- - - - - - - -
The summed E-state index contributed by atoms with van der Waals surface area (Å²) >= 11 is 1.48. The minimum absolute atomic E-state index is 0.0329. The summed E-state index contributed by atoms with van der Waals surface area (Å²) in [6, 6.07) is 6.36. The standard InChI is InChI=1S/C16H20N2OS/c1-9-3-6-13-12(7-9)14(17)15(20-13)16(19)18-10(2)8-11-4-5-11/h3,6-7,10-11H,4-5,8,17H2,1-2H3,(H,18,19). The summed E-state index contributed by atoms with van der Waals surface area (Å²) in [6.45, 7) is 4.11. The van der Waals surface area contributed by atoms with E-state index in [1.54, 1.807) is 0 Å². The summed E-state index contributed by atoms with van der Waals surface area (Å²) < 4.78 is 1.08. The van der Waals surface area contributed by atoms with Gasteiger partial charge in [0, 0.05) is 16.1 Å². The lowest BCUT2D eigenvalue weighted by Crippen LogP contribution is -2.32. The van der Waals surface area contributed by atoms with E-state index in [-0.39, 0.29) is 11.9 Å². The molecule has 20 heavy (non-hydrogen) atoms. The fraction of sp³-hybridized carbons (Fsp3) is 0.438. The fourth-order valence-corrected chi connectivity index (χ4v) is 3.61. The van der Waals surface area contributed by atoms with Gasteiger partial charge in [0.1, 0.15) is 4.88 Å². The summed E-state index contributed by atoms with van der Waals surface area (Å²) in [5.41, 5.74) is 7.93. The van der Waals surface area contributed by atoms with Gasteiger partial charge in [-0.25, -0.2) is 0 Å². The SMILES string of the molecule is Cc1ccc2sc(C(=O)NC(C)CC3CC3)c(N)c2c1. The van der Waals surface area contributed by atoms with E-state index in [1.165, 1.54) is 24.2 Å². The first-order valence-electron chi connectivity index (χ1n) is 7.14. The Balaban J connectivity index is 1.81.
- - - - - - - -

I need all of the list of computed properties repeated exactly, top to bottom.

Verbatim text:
The summed E-state index contributed by atoms with van der Waals surface area (Å²) >= 11 is 1.48. The minimum absolute atomic E-state index is 0.0329. The summed E-state index contributed by atoms with van der Waals surface area (Å²) in [6, 6.07) is 6.36. The standard InChI is InChI=1S/C16H20N2OS/c1-9-3-6-13-12(7-9)14(17)15(20-13)16(19)18-10(2)8-11-4-5-11/h3,6-7,10-11H,4-5,8,17H2,1-2H3,(H,18,19). The summed E-state index contributed by atoms with van der Waals surface area (Å²) in [6.45, 7) is 4.11. The van der Waals surface area contributed by atoms with E-state index in [1.54, 1.807) is 0 Å². The summed E-state index contributed by atoms with van der Waals surface area (Å²) < 4.78 is 1.08. The van der Waals surface area contributed by atoms with Gasteiger partial charge in [0, 0.05) is 16.1 Å². The lowest BCUT2D eigenvalue weighted by Crippen LogP contribution is -2.32. The van der Waals surface area contributed by atoms with E-state index in [-0.39, 0.29) is 11.9 Å². The molecule has 20 heavy (non-hydrogen) atoms. The fraction of sp³-hybridized carbons (Fsp3) is 0.438. The fourth-order valence-corrected chi connectivity index (χ4v) is 3.61. The van der Waals surface area contributed by atoms with Gasteiger partial charge in [0.1, 0.15) is 4.88 Å². The summed E-state index contributed by atoms with van der Waals surface area (Å²) in [5.41, 5.74) is 7.93. The van der Waals surface area contributed by atoms with Gasteiger partial charge in [-0.25, -0.2) is 0 Å². The SMILES string of the molecule is Cc1ccc2sc(C(=O)NC(C)CC3CC3)c(N)c2c1. The van der Waals surface area contributed by atoms with E-state index in [1.165, 1.54) is 24.2 Å². The first-order valence-electron chi connectivity index (χ1n) is 7.14. The Balaban J connectivity index is 1.81.